Today's Eugene Register-Guard publishes the editorial, "Revisit the death penalty."
Rep. Mitch Greenlick, D-Portland, is not widely known in Oregon outside the legislative halls in Salem and the Portland-area medical community. The founder and later director of the Kaiser Permanente Center for Health Research for 30 years, he also spent a decade as a professor and chair of preventive medicine at Portland’s Oregon Health & Science University. In 2002 he was elected to the Oregon House and has been re-elected five times.
There’s a good chance, however, that Greenlick’s name will become a household word in Oregon before the 2014 general election. That’s because he’s announced his intention to introduce a bill in the 2013 Legislature asking voters to amend the state constitution to eliminate Oregon’s death penalty and replace it with a sentence of life without the possibility of parole.
There are a number of reasons capital punishment should be abolished, but chief among them is that an execution is irreversible, and sometimes the wrong person is convicted. By one tabulation 135 death penalty inmates in the United States have had their convictions reversed in the past 36 years, some on legal technicalities but increasingly because DNA testing revealed that the wrong person had been arrested, prosecuted, tried and found guilty.
It’s time for Oregonians to consider — again — rescinding the state’s death penalty. Replacing it with a life sentence and no possibility of parole should help make that happen. Greenlick’s proposal should pass the Legislature, be placed on the ballot and be approved by voters.
"Oregon's life-or-death vote," is the Oregonian editorial.
Oregon's laws on capital punishment aren't meant to be played as games of chess between governors and convicted killers. These laws also aren't intended to create more uncertainty and anguish for the families of victims.
This is precisely why Oregon voters need another chance to vote on the death penalty. Letting the rules change abruptly based on a governor's personal sentiments serves only to undermine confidence in the state's justice system.
State Rep. Mitch Greenlick, D-Portland, says he will introduce a bill during the 2013 legislative session that would propose a constitutional amendment to repeal the death penalty, as The Oregonian's Helen Jung reported last week. Under Greenlick's plan, Oregonians would vote on the amendment in November 2014.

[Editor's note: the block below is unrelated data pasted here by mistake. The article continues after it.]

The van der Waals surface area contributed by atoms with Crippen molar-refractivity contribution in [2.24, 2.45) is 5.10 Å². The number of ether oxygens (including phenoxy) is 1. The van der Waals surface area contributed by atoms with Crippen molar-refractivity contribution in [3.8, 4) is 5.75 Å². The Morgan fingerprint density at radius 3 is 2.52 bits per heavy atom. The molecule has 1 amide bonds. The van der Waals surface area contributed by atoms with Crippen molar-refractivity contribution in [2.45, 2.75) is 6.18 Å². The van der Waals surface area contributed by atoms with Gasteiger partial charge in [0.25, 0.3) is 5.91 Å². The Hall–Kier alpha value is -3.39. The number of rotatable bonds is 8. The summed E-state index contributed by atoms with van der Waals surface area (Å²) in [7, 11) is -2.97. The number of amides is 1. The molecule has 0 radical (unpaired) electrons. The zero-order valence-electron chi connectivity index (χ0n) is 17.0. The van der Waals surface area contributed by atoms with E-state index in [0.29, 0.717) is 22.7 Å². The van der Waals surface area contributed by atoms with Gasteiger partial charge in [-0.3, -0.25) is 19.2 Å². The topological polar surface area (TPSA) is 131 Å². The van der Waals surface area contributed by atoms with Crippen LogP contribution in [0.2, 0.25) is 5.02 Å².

Five states -- New York, New Jersey, Connecticut, Illinois and New Mexico -- have abandoned the death penalty in recent years. Advances in DNA testing, combined with dogged advocacy work, have startled the public into realizing that dozens of innocent people have been wrongly sentenced to die based on faulty evidence and poor legal defense. Oregon has grown more liberal since its last vote on capital punishment about three decades ago, and it's possible to picture Oregon joining the ranks of the abolitionists.
Oregon prosecutors Joshua Marquis and Steven Atchison write the OpEd, "Citizens and capital punishment: The death penalty conversation isn't new for Oregon," for the Oregonian.
There has been a very robust conversation going on for the 28 years of the "modern" era of capital punishment in Oregon -- in the courts; in the classrooms of high schools, colleges and law schools; in the Legislature; and on the street.
Oregon is the home to direct democracy, thanks to William U'Ren. In its editorial, The Oregonian lists five states that have stepped away from the death penalty in the past decade. What wasn't mentioned was that in not one of those states did the people vote to abolish the penalty. In Connecticut it was done despite more than 62 percent of voters saying they opposed the action, and in the other states it was either the action (as in Illinois) of a lame duck legislature or a state where the governor could exercise the power to abolish it.
Most states do not share Oregon's (and California's) belief that the ultimate voice belongs to the people. In the past 50 years in America, only three times have the people of any of these United States made a decision about whether to keep or abandon the death penalty. In 1964 Oregonians fairly convincingly voted to abolish the death penalty. In 1984 the same state voted even more emphatically to restore it. In 2012, in one of the most underreported stories of the election year, California turned away by a significant margin an effort to abolish the death penalty. More than $7 million was spent in that effort, against less than $300,000 for those seeking retention of the penalty.
The case of Kitzhaber's action in the Haugen case is being decided in the courts. Thus far, a respected judge, an opponent of capital punishment, has ruled that the governor had no right to grant a "reprieve" where none was asked, and now the governor is appealing that decision.
Earlier coverage from Oregon begins at the link.